A mixed morning for British Airways: on the plus side, the trial of four past and present BA execs on price fixing charges has collapsed, following what the judge described as ‘manifest failures on the part of the prosecution’. That’s a major kick in the teeth for the Office of Fair Trading, which has spent three years and an awful lot of taxpayers’ money bringing the case to court. But sadly for BA, Unite is proving a rather more dogged opponent: the union is now apparently plotting up to three weeks of strike action in the summer, after members rejected the airline’s latest pay offer. Always good to kick your employer while they’re down…
Let’s take this price-fixing trial first, which has turned into a complete disaster for the OFT. BA and Virgin had already pleaded guilty to fixing fuel surcharges between 2004 and 2006; BA was fined £121.5m by the OFT (although Virgin got off scot-free because it blew the whistle - a bit unfairly, you might argue, since it was clearly just as guilty as BA was). So far, so good.
However, the OFT also decided to bring criminal charges against four BA execs – and it seems to have made a total mess of it. It emerged last week that the prosecution had an email showing that Virgin had decided to put up its fuel surcharge without consulting BA – thus disproving its collusion argument – and worse still, that this vital evidence had been withheld from the defence. The red-faced prosecution team said this morning that after reviewing its position, they’d decided not to offer any evidence against the four men. So the case promptly collapsed, at great cost to both the public purse and the OFT’s reputation.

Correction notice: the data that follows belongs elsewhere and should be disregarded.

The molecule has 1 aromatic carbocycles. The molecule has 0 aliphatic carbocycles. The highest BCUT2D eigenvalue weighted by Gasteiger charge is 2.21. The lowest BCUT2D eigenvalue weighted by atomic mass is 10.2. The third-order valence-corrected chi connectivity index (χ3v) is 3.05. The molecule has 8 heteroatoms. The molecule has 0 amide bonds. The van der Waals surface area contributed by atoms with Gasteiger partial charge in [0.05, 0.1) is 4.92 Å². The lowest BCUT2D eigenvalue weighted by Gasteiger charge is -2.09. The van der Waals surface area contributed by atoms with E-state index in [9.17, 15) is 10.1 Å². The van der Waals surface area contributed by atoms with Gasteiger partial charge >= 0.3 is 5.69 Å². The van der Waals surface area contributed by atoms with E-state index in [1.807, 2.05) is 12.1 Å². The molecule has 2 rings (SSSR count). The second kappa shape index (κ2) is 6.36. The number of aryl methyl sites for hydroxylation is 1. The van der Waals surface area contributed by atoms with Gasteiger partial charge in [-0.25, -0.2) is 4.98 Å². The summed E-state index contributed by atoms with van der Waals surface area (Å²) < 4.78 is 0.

On the other hand, British Airways arguably has more important things to worry about: viz., the ongoing efforts by Unite to cripple it from within. The union's members have just overwhelmingly rejected BA’s latest proposal, and some hard-line union officials are now calling for at least ten days and possibly as much as three weeks’ worth of strike action, which could start as early as next week. BA boss Willie Walsh has apparently given some ground on redundancies, but he’s playing hardball over benefits and disciplinary action – and the union is determined to fight with fire. Even if, apparently, they might end up crippling the airline and putting them all out of a job.
The previous strike and the ash cloud disruption have already taken a big chunk out of BA’s revenues this year (airport operator BAA said today that passenger numbers were down by more than a fifth in April). So this really could not come at a worse time. And there’s absolutely no sign that common sense will prevail any time soon.
In today's bulletin:
Greek bailout sends FTSE soaring - despite political wrangles
Bungling OFT left red-faced as BA price-fixing trial collapses
Harrods to go global as Al-Fayed cashes in his chips
Stress: PwC not buying that for Tenner
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